Tracking domains in installed applications

Many websites have tracking domains in their webpages, which I block using "Privacy Badger" Extension by EFF.

These domains are easily visible by pressing Ctrl+U in Firefox to see the "Page Source".

Also I have observed that many apps(which I download from the Google Play Store) show the content which is exactly similar to the content accessed by any web browser on the related web pages. I guess that those apps are nothing more than a web browser in themselves, accessing the related web pages[I MIGHT BE WRONG].

In the above case(or even in the case where content accessed by apps is aesthetically and/or functionally different than that accessed by a browser) I guess that the tracking domains(which are on the related web pages) are also baked into the apps.

My questions:

  1. Are the tracking domains present in the apps also?
  2. Any way to verify their presence[as was the case with Firefox above]?
  3. How to block them from tracking the user[as Privacy Badger does]?

Note: I am just talking about "simple" tracking methods(domains), not "advanced" ones like fingerprinting, Tracking Pixels etc.

GTM – Bad Event Tracking Code – Pageview Hit must precede event

I’m having trouble finding a GTM error. The error states that Google Tag Manager isn’t receiving the URL/page-name in Google’s Behavior->Landing Pages report before it receives an event.

I’m not sure how to find the offending page and of course, Google can’t tell me the offending page, so trying to use Google’s Tag Assistant would mean testing every single page on the website.

The error appears to be happening on all of the major browsers, so it doesn’t seem to be browser specific.

I tried to lookup one session by matching the session duration with user sessions. The session begins at 11:58 pm and ends at 12:04 am. However, when I use Google’s Tag Assistant, it doesn’t show any errors.

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If this were the problem page, it would appear that GTM looses the page name when the session wraps over the midnight hour, but this seems improbable.

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How can I properly identify the offending page without using Google Tag Assistant on every single page?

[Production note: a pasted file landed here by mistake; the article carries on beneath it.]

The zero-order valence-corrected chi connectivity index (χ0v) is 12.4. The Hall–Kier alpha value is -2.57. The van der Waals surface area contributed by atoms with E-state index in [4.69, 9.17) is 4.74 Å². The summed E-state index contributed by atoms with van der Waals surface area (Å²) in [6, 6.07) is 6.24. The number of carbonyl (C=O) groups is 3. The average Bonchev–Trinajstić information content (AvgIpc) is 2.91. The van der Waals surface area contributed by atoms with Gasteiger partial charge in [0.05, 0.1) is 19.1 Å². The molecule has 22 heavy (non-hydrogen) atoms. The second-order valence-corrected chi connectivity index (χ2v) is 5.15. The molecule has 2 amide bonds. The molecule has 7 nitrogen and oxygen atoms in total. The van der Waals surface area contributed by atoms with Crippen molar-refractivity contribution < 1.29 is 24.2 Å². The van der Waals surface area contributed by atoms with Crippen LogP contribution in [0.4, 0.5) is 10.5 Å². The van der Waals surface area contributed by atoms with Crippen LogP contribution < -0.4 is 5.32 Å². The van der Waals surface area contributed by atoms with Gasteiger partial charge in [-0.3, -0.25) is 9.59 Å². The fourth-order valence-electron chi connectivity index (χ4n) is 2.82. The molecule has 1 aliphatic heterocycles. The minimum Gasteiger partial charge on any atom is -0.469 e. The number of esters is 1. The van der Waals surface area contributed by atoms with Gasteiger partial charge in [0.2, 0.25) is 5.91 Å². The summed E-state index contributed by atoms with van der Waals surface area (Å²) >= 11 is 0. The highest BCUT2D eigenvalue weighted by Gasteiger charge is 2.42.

tracking in odi the package which uses a given mapping

I am trying to find the whole lineage and loading process of a certain table column. To begin with i am locating the mapping used to populate the column. To do this i use:

select     m.name mapping_name,     mr.qualified_name,     mc.name datastore_alias,     t.table_name target_table,     mdl.cod_mod model_code from snp_mapping m inner join snp_map_comp mc on m.i_mapping = mc.i_owner_mapping     inner join snp_map_cp cp on mc.i_map_comp = cp.i_owner_map_comp     inner join snp_map_ref mr on mc.i_map_ref = mr.i_map_ref     inner join snp_table t on mr.i_ref_id = t.i_table     inner join snp_model mdl on t.i_mod = mdl.i_mod where cp.direction = 'O' and --output connection point     cp.i_map_cp not in         (select i_start_map_cp from snp_map_conn) --not a starting connection point; 

which works very nice. (Thread found here : https://stackoverflow.com/questions/60566000/odi-column-lineage-query/60566807#60566807).

Now i need to find the package which uses this mapping, so that i will be able to investigate the whole loading process. So the question is: is there a query which can return the packages that use the mapping defined?. I did find an SNP_PACKAGES table but i am not sure if i can get anything from there.

Can I use Google Analytics to implement offline conversion tracking?

In a Google Ads account I’m working on, all conversions are imported from Google Analytics. How can I define a Google Analytics goal which has the Google Click ID configurable, i.e. such that reaching the goal is associated with a previously seen Google Click ID? I.e. can I have something to the effect of Offline Conversion Tracking except that I use Google Analytics (and maybe even Google Tag Manager)?